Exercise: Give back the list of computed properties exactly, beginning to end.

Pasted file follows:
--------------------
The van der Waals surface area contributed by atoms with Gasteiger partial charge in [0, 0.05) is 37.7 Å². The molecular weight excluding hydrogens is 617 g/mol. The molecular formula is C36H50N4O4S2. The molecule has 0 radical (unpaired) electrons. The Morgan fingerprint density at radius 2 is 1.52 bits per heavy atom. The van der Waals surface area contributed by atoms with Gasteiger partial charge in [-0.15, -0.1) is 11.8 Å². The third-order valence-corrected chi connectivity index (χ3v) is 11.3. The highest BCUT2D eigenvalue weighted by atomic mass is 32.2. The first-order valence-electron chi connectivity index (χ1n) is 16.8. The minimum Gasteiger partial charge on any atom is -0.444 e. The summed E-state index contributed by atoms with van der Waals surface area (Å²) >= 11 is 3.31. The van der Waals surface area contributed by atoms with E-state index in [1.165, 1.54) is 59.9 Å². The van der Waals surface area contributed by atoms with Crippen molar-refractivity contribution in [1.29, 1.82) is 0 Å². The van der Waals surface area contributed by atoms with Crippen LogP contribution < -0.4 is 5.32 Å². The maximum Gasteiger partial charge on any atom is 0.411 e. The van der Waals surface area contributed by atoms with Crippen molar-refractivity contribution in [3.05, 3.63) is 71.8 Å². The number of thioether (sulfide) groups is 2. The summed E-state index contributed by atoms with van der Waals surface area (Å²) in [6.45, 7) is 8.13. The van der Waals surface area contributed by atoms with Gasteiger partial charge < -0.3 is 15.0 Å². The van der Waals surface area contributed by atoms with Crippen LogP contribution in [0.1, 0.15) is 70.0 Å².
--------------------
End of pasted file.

The van der Waals surface area contributed by atoms with Gasteiger partial charge in [0, 0.05) is 37.7 Å². The molecular weight excluding hydrogens is 617 g/mol. The molecular formula is C36H50N4O4S2. The molecule has 0 radical (unpaired) electrons. The Morgan fingerprint density at radius 2 is 1.52 bits per heavy atom. The van der Waals surface area contributed by atoms with Gasteiger partial charge in [-0.15, -0.1) is 11.8 Å². The third-order valence-corrected chi connectivity index (χ3v) is 11.3. The highest BCUT2D eigenvalue weighted by atomic mass is 32.2. The first-order valence-electron chi connectivity index (χ1n) is 16.8. The minimum Gasteiger partial charge on any atom is -0.444 e. The summed E-state index contributed by atoms with van der Waals surface area (Å²) >= 11 is 3.31. The van der Waals surface area contributed by atoms with E-state index in [1.165, 1.54) is 59.9 Å². The van der Waals surface area contributed by atoms with Crippen molar-refractivity contribution in [1.29, 1.82) is 0 Å². The van der Waals surface area contributed by atoms with Crippen LogP contribution < -0.4 is 5.32 Å². The maximum Gasteiger partial charge on any atom is 0.411 e. The van der Waals surface area contributed by atoms with Crippen molar-refractivity contribution in [3.05, 3.63) is 71.8 Å². The number of thioether (sulfide) groups is 2. The summed E-state index contributed by atoms with van der Waals surface area (Å²) in [6.45, 7) is 8.13. The van der Waals surface area contributed by atoms with Gasteiger partial charge < -0.3 is 15.0 Å². The van der Waals surface area contributed by atoms with Crippen LogP contribution in [0.1, 0.15) is 70.0 Å².